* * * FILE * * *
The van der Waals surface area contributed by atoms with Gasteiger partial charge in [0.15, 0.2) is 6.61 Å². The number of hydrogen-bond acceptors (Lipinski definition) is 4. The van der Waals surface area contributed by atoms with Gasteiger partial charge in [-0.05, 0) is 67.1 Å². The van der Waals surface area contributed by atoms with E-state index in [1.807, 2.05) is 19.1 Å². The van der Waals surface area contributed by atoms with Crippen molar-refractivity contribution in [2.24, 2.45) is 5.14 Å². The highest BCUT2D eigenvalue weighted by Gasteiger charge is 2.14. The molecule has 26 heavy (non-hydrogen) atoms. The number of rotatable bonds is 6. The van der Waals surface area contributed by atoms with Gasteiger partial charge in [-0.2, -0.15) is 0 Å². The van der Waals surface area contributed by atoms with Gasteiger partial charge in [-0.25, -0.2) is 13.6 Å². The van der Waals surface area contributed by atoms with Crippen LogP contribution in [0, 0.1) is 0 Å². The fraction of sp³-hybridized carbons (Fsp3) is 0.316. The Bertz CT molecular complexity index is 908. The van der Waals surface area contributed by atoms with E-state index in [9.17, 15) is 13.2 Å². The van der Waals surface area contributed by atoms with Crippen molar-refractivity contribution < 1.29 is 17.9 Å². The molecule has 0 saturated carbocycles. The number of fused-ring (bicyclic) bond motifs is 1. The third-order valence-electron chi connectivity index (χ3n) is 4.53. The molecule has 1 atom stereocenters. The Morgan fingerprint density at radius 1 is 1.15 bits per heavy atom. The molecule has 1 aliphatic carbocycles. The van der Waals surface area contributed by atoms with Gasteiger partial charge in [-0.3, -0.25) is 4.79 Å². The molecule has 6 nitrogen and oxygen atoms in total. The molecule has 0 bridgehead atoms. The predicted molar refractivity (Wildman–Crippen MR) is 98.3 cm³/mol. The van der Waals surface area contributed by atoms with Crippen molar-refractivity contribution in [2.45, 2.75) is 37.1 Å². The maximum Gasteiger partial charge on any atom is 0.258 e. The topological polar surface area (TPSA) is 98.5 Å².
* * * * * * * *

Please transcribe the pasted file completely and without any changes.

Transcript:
The van der Waals surface area contributed by atoms with Gasteiger partial charge in [0.15, 0.2) is 6.61 Å². The number of hydrogen-bond acceptors (Lipinski definition) is 4. The van der Waals surface area contributed by atoms with Gasteiger partial charge in [-0.05, 0) is 67.1 Å². The van der Waals surface area contributed by atoms with E-state index in [1.807, 2.05) is 19.1 Å². The van der Waals surface area contributed by atoms with Crippen molar-refractivity contribution in [2.24, 2.45) is 5.14 Å². The highest BCUT2D eigenvalue weighted by Gasteiger charge is 2.14. The molecule has 26 heavy (non-hydrogen) atoms. The number of rotatable bonds is 6. The van der Waals surface area contributed by atoms with Gasteiger partial charge in [-0.2, -0.15) is 0 Å². The van der Waals surface area contributed by atoms with Gasteiger partial charge in [-0.25, -0.2) is 13.6 Å². The van der Waals surface area contributed by atoms with Crippen LogP contribution in [0, 0.1) is 0 Å². The fraction of sp³-hybridized carbons (Fsp3) is 0.316. The Bertz CT molecular complexity index is 908. The van der Waals surface area contributed by atoms with E-state index in [9.17, 15) is 13.2 Å². The van der Waals surface area contributed by atoms with Crippen molar-refractivity contribution < 1.29 is 17.9 Å². The molecule has 0 saturated carbocycles. The number of fused-ring (bicyclic) bond motifs is 1. The third-order valence-electron chi connectivity index (χ3n) is 4.53. The molecule has 1 atom stereocenters. The Morgan fingerprint density at radius 1 is 1.15 bits per heavy atom. The molecule has 1 aliphatic carbocycles. The van der Waals surface area contributed by atoms with Gasteiger partial charge in [-0.3, -0.25) is 4.79 Å². The molecule has 6 nitrogen and oxygen atoms in total. The molecule has 0 bridgehead atoms. The predicted molar refractivity (Wildman–Crippen MR) is 98.3 cm³/mol. The van der Waals surface area contributed by atoms with Crippen molar-refractivity contribution in [2.45, 2.75) is 37.1 Å². The maximum Gasteiger partial charge on any atom is 0.258 e. The topological polar surface area (TPSA) is 98.5 Å².